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19 Mar 6 Ways to Ethically Invest in 2020

Guest blog written by Ruby Clarkson. 


2020 is set to be the year where the world really starts thinking about the impact our actions have on the planet. Ethical practices are becoming increasingly important for consumers, and this extends to the ways that we are investing our money.

According to finance experts, The Fry Group, “the trend for socially responsible investing will continue to grow in both pace and importance. Consequently, companies will have to incorporate a responsibility in what they do and how they do it…considering the environmental impact of their actions, products and services, and their ethical position on a range of topics linked to their sector and beyond.”

This is a clear indication of the importance that’s now being placed on ethical investing.

If you have money to invest, it can sometimes be challenging to know how to invest ethically, so here are six ideas:


1 - Invest in companies who are doing good

Whether they are developing eco-friendly trains, plant-based food, green energy, or designing reusable nappies. If you are going to invest in a company, pick one that is doing good. This could be due to the nature of its business, or it could be the way they operate – the sourcing of their raw materials, or how they treat their staff, for example.

If you are thinking of investing in one or a small number of companies, do your research first. If they place high importance on being an ethical business, they will definitely be telling you about it!


2 - Co-Operatives

Co-operatives, or community-owned and run businesses, are usually democratic and fair. They are typically owned by several smaller stake-holders, and are becoming increasingly popular as a UK business model.

The International Co-operative Alliance states that co-operatives are “based on the values of self-helpself-responsibilitydemocracyequalityequity, and solidarity.” These ethical values are at the heart of the business and all its decisions. Since they are usually collectively owned by communities of people, co-operatives often put an emphasis on local projects and issues.

You can either invest your money directly into a particular co-operative or in a co-operative who'll invest your money for you.


3 - Small, Local Businesses

Instead of investing your money in massive, international businesses, try investing your money in smaller, local ones. Many small companies concern themselves with supporting local communities, treating their staff well, and doing what they can to improve the local environment.

By investing in a smaller, local business, you are not only supporting the local economy, but you are also directly impacting local people’s lives.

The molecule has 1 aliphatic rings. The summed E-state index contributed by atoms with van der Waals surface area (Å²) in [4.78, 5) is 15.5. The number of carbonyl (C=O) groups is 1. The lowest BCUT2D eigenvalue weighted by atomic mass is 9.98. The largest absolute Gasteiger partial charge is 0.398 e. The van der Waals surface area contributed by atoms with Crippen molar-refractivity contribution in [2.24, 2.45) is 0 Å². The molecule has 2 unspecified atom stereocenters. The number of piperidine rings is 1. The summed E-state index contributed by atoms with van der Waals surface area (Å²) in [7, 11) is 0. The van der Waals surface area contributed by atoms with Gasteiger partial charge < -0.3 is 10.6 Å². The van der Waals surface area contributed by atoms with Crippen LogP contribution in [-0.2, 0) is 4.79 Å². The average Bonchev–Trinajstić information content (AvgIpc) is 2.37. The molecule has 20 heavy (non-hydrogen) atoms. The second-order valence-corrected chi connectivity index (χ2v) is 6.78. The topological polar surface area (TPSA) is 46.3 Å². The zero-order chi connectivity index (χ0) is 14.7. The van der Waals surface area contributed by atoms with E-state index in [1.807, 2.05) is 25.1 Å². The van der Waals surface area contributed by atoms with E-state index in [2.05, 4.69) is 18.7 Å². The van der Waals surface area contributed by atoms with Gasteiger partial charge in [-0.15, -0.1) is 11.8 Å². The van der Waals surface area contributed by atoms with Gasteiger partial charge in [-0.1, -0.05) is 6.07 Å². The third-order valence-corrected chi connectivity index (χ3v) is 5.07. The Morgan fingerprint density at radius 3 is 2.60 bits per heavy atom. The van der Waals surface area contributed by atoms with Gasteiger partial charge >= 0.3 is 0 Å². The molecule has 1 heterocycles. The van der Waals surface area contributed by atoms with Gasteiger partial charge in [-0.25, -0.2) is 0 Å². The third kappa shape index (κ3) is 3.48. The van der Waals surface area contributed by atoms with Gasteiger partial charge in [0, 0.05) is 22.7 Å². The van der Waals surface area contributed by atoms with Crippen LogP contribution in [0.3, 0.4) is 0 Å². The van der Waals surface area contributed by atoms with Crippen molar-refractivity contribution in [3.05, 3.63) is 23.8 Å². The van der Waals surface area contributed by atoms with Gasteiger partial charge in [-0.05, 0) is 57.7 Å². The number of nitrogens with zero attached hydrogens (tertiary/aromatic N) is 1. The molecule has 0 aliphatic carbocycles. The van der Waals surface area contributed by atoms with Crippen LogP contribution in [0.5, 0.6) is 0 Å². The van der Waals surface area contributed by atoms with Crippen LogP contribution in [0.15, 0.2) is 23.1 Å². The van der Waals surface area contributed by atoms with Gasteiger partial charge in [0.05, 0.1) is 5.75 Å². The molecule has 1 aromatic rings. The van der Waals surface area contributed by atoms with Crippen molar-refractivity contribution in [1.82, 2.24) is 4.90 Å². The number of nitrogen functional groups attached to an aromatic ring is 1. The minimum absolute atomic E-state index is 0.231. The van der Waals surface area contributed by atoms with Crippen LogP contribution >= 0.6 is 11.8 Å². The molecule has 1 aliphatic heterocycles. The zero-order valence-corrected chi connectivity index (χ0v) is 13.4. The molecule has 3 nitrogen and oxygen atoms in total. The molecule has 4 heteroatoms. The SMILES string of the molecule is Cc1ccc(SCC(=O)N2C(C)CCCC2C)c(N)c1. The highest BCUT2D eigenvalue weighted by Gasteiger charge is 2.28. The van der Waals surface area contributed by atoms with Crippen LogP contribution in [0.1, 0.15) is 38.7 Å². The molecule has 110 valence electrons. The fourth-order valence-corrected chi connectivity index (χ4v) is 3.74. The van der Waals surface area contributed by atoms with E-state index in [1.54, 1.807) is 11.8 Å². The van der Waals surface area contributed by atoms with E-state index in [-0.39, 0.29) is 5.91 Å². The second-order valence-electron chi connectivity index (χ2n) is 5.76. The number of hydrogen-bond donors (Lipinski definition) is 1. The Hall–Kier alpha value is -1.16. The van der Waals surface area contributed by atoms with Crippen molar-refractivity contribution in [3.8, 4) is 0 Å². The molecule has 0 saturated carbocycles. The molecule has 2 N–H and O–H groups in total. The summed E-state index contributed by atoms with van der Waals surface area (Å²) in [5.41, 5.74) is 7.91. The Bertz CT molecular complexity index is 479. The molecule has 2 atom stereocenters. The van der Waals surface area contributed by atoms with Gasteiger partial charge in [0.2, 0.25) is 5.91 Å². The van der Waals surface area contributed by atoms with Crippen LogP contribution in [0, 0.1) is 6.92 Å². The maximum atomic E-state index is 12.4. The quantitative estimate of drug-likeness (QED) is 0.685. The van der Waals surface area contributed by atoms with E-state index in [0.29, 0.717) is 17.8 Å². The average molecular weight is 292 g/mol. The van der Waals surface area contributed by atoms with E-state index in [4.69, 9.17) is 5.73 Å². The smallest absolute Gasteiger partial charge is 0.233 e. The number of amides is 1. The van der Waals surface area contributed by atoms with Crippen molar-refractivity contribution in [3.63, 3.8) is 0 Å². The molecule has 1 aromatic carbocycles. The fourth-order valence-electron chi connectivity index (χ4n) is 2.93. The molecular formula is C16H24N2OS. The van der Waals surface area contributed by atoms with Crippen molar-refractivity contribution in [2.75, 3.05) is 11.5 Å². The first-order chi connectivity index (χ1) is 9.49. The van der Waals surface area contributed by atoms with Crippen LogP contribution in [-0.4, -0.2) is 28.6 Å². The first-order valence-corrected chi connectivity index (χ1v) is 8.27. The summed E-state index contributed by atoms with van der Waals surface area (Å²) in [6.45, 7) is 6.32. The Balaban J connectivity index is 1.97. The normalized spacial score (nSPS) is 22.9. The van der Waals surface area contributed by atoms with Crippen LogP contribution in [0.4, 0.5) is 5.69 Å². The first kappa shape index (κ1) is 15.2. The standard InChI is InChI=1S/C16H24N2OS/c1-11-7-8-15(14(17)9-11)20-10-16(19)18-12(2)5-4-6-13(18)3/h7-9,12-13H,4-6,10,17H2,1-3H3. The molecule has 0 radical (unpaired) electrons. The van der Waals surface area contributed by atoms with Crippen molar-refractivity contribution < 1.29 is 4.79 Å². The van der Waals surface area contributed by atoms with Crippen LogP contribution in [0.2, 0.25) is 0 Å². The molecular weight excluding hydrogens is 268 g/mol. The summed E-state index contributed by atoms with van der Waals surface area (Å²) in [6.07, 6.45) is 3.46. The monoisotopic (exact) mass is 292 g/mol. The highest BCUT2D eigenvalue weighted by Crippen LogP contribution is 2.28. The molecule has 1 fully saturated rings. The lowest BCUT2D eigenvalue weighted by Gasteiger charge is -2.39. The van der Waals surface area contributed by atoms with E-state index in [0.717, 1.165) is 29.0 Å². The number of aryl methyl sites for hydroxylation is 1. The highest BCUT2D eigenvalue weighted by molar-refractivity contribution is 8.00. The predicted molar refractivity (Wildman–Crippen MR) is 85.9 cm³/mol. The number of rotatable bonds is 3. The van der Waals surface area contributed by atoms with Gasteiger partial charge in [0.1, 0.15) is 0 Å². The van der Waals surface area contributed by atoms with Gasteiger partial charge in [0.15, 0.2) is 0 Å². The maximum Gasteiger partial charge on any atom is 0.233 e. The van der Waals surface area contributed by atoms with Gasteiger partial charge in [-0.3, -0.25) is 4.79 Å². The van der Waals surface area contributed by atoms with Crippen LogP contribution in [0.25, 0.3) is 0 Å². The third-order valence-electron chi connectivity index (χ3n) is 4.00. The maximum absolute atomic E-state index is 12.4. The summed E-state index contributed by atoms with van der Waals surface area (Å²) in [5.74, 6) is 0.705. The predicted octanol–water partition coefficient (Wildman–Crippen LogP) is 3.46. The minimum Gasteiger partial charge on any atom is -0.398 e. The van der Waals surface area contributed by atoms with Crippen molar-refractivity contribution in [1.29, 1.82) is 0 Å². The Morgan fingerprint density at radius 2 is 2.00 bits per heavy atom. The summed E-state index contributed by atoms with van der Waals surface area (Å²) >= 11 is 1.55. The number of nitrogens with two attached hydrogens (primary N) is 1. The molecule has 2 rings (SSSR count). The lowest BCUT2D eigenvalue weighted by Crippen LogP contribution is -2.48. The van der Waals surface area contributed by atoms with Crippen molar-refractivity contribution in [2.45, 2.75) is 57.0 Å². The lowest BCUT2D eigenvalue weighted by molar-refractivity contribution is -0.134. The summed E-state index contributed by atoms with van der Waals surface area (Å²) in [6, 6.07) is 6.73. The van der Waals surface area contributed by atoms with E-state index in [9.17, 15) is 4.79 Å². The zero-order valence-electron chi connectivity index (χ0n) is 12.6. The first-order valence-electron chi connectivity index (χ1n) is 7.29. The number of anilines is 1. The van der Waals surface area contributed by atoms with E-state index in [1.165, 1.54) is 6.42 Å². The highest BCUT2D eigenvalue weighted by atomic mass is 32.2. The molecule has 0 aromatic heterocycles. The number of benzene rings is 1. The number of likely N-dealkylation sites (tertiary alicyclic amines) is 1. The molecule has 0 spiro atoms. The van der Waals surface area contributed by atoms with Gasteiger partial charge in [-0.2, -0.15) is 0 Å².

4 - Green Bonds

Green bonds are the same as standard bonds, except that the money you invest is put towards environmentally positive projects. The proceeds of the green bonds are 'earmarked' for these projects, but businesses must afterward prove that they have been used following the rules.

Green bonds are a relatively new kind of bond which is becoming increasingly popular. Its main benefits are that you can earn a tax-exempt income, while also knowing that you are investing your money in a worthwhile cause. 


5 - Ethical Banking

If you have extra money to invest you could consider putting it into a savings account with an ethical bank. There is a growing number of banks that invest money for their customers in an ethical way.

Ethical banks usually concentrate on having a positive impact on the world – either in terms of the environment, the local community, a wider community, or all three. Ethical banks avoid investing money in commodities like fur, weapons, tobacco, or other ethically dubious businesses.

If you are considering using an ethical bank, you should do your research to ensure that their ideals match your own. Banks that consider themselves to be ‘ethical’ will always offer you information about how and where they’ll invest your money.  

With more and more people wanting to ethically invest, we’ll see more opportunities emerging, becoming more available for the public.


6 - Equity Crowdfunding

Equity crowdfunding is becoming an increasingly popular investment option. It involves putting as much or little money into a ‘crowdfunding campaign’ usually set up to help start-ups. In exchange for your money you would get shares, from which you would profit if the company does well.

This way, you can look to put your money in small businesses and start-ups which match your ethical values and support the ones which you believe have a good cause.


With more and more people wanting to invest their money ethically we will see an increasing number of ethical investment opportunities emerging.


Author Bio

Ruby Clarkson is a freelance writer who is passionate about our planet and the animals that we share it with. When she is not writing, she is either out in the garden or wrapped up in a blanket with a good book. Accompanied by a bar of chocolate of course.